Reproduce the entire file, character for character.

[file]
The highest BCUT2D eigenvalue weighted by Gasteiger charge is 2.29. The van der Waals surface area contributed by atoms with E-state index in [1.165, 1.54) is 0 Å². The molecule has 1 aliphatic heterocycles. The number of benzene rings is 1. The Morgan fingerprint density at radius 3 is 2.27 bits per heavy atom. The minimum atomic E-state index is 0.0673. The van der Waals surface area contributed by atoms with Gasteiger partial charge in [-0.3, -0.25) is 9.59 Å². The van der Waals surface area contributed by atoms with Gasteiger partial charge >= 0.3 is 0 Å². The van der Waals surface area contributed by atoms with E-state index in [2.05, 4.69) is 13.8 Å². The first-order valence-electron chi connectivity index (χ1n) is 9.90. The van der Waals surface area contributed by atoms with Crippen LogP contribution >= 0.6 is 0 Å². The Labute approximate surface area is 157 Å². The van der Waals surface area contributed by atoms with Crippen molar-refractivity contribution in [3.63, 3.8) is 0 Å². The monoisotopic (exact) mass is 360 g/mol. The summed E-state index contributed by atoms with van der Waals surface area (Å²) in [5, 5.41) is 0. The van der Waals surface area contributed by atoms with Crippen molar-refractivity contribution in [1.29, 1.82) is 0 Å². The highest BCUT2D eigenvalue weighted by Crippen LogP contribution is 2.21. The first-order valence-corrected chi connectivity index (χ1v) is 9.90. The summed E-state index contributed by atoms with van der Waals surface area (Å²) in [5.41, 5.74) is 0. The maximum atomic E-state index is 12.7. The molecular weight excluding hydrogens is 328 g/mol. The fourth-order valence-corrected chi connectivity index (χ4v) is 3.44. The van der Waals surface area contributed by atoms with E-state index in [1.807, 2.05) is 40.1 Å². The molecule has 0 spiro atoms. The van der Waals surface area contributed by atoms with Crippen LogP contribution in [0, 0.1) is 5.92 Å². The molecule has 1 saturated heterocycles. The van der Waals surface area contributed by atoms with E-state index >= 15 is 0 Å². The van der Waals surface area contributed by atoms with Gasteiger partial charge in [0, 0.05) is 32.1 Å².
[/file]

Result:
The highest BCUT2D eigenvalue weighted by Gasteiger charge is 2.29. The van der Waals surface area contributed by atoms with E-state index in [1.165, 1.54) is 0 Å². The molecule has 1 aliphatic heterocycles. The number of benzene rings is 1. The Morgan fingerprint density at radius 3 is 2.27 bits per heavy atom. The minimum atomic E-state index is 0.0673. The van der Waals surface area contributed by atoms with Gasteiger partial charge in [-0.3, -0.25) is 9.59 Å². The van der Waals surface area contributed by atoms with Gasteiger partial charge >= 0.3 is 0 Å². The van der Waals surface area contributed by atoms with E-state index in [2.05, 4.69) is 13.8 Å². The first-order valence-electron chi connectivity index (χ1n) is 9.90. The van der Waals surface area contributed by atoms with Crippen LogP contribution >= 0.6 is 0 Å². The Labute approximate surface area is 157 Å². The van der Waals surface area contributed by atoms with Crippen molar-refractivity contribution in [3.63, 3.8) is 0 Å². The monoisotopic (exact) mass is 360 g/mol. The summed E-state index contributed by atoms with van der Waals surface area (Å²) in [5, 5.41) is 0. The van der Waals surface area contributed by atoms with Crippen molar-refractivity contribution in [1.29, 1.82) is 0 Å². The highest BCUT2D eigenvalue weighted by Crippen LogP contribution is 2.21. The first-order valence-corrected chi connectivity index (χ1v) is 9.90. The summed E-state index contributed by atoms with van der Waals surface area (Å²) in [5.41, 5.74) is 0. The maximum atomic E-state index is 12.7. The molecular weight excluding hydrogens is 328 g/mol. The fourth-order valence-corrected chi connectivity index (χ4v) is 3.44. The van der Waals surface area contributed by atoms with E-state index in [1.807, 2.05) is 40.1 Å². The molecule has 0 spiro atoms. The van der Waals surface area contributed by atoms with Crippen LogP contribution in [0, 0.1) is 5.92 Å². The molecule has 1 saturated heterocycles. The van der Waals surface area contributed by atoms with E-state index >= 15 is 0 Å². The van der Waals surface area contributed by atoms with Gasteiger partial charge in [0, 0.05) is 32.1 Å².